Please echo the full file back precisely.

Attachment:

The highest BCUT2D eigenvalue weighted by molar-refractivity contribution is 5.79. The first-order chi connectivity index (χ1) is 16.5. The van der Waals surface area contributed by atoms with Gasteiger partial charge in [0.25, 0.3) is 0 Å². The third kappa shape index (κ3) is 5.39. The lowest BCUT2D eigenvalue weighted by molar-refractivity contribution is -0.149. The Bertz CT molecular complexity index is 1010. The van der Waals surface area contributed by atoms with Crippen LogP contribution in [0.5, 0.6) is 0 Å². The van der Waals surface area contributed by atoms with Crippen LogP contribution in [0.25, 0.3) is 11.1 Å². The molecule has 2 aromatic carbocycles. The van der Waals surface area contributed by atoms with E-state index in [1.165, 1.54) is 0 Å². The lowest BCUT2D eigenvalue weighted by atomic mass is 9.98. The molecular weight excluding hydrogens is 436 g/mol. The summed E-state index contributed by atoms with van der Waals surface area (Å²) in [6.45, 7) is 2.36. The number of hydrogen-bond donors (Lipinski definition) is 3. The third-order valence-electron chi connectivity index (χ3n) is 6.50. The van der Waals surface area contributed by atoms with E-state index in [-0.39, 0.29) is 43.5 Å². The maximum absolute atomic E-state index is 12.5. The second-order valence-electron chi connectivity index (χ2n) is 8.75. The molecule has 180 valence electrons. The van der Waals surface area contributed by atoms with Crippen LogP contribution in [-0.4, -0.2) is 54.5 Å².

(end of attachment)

The highest BCUT2D eigenvalue weighted by molar-refractivity contribution is 5.79. The first-order chi connectivity index (χ1) is 16.5. The van der Waals surface area contributed by atoms with Gasteiger partial charge in [0.25, 0.3) is 0 Å². The third kappa shape index (κ3) is 5.39. The lowest BCUT2D eigenvalue weighted by molar-refractivity contribution is -0.149. The Bertz CT molecular complexity index is 1010. The van der Waals surface area contributed by atoms with Crippen LogP contribution in [0.5, 0.6) is 0 Å². The van der Waals surface area contributed by atoms with Crippen LogP contribution in [0.25, 0.3) is 11.1 Å². The molecule has 2 aromatic carbocycles. The van der Waals surface area contributed by atoms with E-state index in [1.165, 1.54) is 0 Å². The lowest BCUT2D eigenvalue weighted by atomic mass is 9.98. The molecular weight excluding hydrogens is 436 g/mol. The summed E-state index contributed by atoms with van der Waals surface area (Å²) in [6.45, 7) is 2.36. The number of hydrogen-bond donors (Lipinski definition) is 3. The third-order valence-electron chi connectivity index (χ3n) is 6.50. The van der Waals surface area contributed by atoms with E-state index in [-0.39, 0.29) is 43.5 Å². The maximum absolute atomic E-state index is 12.5. The second-order valence-electron chi connectivity index (χ2n) is 8.75. The molecule has 180 valence electrons. The van der Waals surface area contributed by atoms with Crippen LogP contribution in [-0.4, -0.2) is 54.5 Å².